$$\begin{array}{@{}rcl@{}} \frac{{\Delta d}}{{\overline {AB} }} = \frac{f}{{L - \Delta L}}, \frac{{\overline {AB} }}{b} = \frac{{\Delta L}}{L} \end{array} $$
(13)
Fig. 12
Fig. 12

The triangulation system

So the relationship between ΔL and Δd can be represented as
$$ \Delta L = {1/{\left({{{bf}/{\left({\Delta d{L^{2}}}\right)}} + {1/L}} \right)}} $$
(14)
Equation 14 shows that the expected error ΔL on its depth L is almost proportional to the distance squared L2. To compare the proposed algorithm with the theoretical precision of triangulation systems, we choose corresponding error Δd=0.5 pixel, Δd=1 pixel and compute the depth precision ΔL according to Eq. 14. The baseline b and camera focal length f is attained by the calibration of our experimental platform. As shown in Fig. 13, the RMSE increases with the depth increasing. The precision of the proposed algorithm lies between the theoretical precision when Δd=0.5 pixel and Δd=1 pixel.
Fig. 13
Fig. 13

Comparison with the theoretical precision of triangulation systems

To estimate the improvement of the proposed method compared with the traditional phase unwrapping method, we utilize the proposed method and the Fourier transform profilometry (FTP) to measure a challenging scene. As shown in Fig. 2a, two planes overlap each other and they are placed at 140 cm and 150 cm, respectively. For the FTP, we use the classic quality-guided flood-fill phase unwrapping algorithm in [34] to get the unwrapped phase. The quality-guided flood-fill algorithm calculates the unwrapped phase from connected neighborhood under the assumption that the phase is continuous. This assumption is against this specific scene because the boundary between the two planes is a sharp edge. As illustrated in Fig.14a and c, the depth acquired by the flood-fill phase unwrapping method contains obvious errors. The sharp edge between the two planes is blurred seriously. Different from the traditional phase unwrapping algorithms, the proposed method firstly detects two continuous regions in the scene. Then the unwrapped phase is calculated in each continuous region. As shown in Fig. 14b and d, the proposed method measures the depths of the two planes correctly and the boundary is sharp as well.
Fig. 14
Fig. 14

Comparison results of the proposed method and the flood-fill phase unwrapping method [34]. a plot one row of the depth estimated by the flood-fill method, b plot one row of the depth estimated by the proposed method, c depth map acquired by the flood-fill method, d depth map acquired by the proposed method

Qualitative evaluation

In this section, real scenes of multiple objects are measured with our experimental platform. All the objects are placed at the distance of 1800 mm from the experimental platform. As shown in Fig. 15a, a plaster sculpture and a plaster vase are in the scene. The vase casts shadows onto the sculpture. In Fig. 15c, the wrapped phases of the two separate objects connect at the upper right corner of the vase. The continuous region is zoomed in and presented in Fig. 8b. The proposed region detection algorithm can determine the two continuous regions as shown in the small color map in Fig. 15c. For visualization, the MeshLab software is utilized to get the 3D reconstruction of the scene. As shown in Fig. 15e, the boundaries of the objects are clear. The hair style and eye of the sculpture can be found. The wave-like artifacts on the reconstruction result are less than 1 mm in numerical. The MeshLab software we used magnifies the artifacts visually.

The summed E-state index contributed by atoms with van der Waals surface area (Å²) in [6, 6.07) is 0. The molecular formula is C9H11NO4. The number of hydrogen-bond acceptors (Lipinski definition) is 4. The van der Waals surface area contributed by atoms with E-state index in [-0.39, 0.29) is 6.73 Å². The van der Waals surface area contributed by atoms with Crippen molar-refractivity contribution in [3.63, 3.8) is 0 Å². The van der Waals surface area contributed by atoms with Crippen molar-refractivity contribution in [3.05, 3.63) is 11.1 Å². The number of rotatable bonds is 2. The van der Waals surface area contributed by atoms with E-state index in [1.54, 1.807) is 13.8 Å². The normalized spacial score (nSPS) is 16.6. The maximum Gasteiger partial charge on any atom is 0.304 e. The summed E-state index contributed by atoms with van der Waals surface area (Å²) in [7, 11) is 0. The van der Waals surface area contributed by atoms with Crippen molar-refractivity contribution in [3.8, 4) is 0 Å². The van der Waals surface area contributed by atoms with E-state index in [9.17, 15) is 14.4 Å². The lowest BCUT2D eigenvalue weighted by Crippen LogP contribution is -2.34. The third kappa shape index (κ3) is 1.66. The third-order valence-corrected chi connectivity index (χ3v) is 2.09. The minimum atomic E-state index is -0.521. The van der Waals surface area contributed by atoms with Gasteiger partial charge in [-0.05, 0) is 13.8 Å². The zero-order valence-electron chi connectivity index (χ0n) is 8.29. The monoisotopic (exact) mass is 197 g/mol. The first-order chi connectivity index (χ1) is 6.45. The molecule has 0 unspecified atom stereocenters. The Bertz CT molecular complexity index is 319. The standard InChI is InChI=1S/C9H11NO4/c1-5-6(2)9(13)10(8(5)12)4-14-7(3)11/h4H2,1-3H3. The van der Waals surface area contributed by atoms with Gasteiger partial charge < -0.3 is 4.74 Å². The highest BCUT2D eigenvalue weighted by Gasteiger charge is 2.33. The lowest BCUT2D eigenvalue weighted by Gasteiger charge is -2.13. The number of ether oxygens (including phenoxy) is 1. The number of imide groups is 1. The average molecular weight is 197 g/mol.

Fig. 15
Fig. 15

A plaster sculpture and a vase. a the scene, b the acquired image after projecting the pattern, c the wrapped phase map (the small color figure is the region detection result), d the depth map, e 3D reconstruction result (the small figure is another view of the reconstruction result)

In Fig. 16a, there are a plaster vase and a cuboid in the scene. The boundary between the two objects almost fit a vertical line. The wrapped phase is zoomed in and given in Fig. 8c. As shown in the small color figure in Fig. 16c, the scene is segmented into two continuous regions. The unwrapped phase is computed in each continuous region separately. Restricted by the proposed three criteria, the period numbers are recovered and the depth is calculated reliably.
Fig. 16
Fig. 16

A plaster vase and a cuboid. a the scene, b the acquired image after projecting the pattern, c the wrapped phase map (the small color figure is the region detection result), d the depth map, e 3D reconstruction result (the small figure is another view of the reconstruction result)

In the third scene, a soft pillow and a plaster geometry are measured. The texture of the pillow is different from that of the plaster objects as shown in Fig. 17a. The unwrapped phase is shown in Fig. 17c. Though the albedo of the two objects are different, the proposed method segments them successfully. This demonstrates the reliability and robustness of the Gabor filter and the continuous region detection approach we utilized. Because the front geometry throws shadows onto the pillow, there are holes between the two objects on the final depth result.
Fig. 17
Fig. 17

A soft pillow and a plaster geometry. a the scene, b the acquired image after projecting the pattern, c the wrapped phase map (the small color figure is the region detection result), d the depth map, e 3D reconstruction result (the small figure is another view of the reconstruction result)

As shown in Fig. 18, there are a metal bookend, a paper box, a stuffed toy and a melon in the scene. The measured objects have different colors and reflectivity. They are placed at different distances to the camera. From the result as shown in Fig. 18b, we can find the proposed method can recover the complex scene. And our method can present details in the scene.
Fig. 18
Fig. 18

a color scene, b depth acquired by the proposed method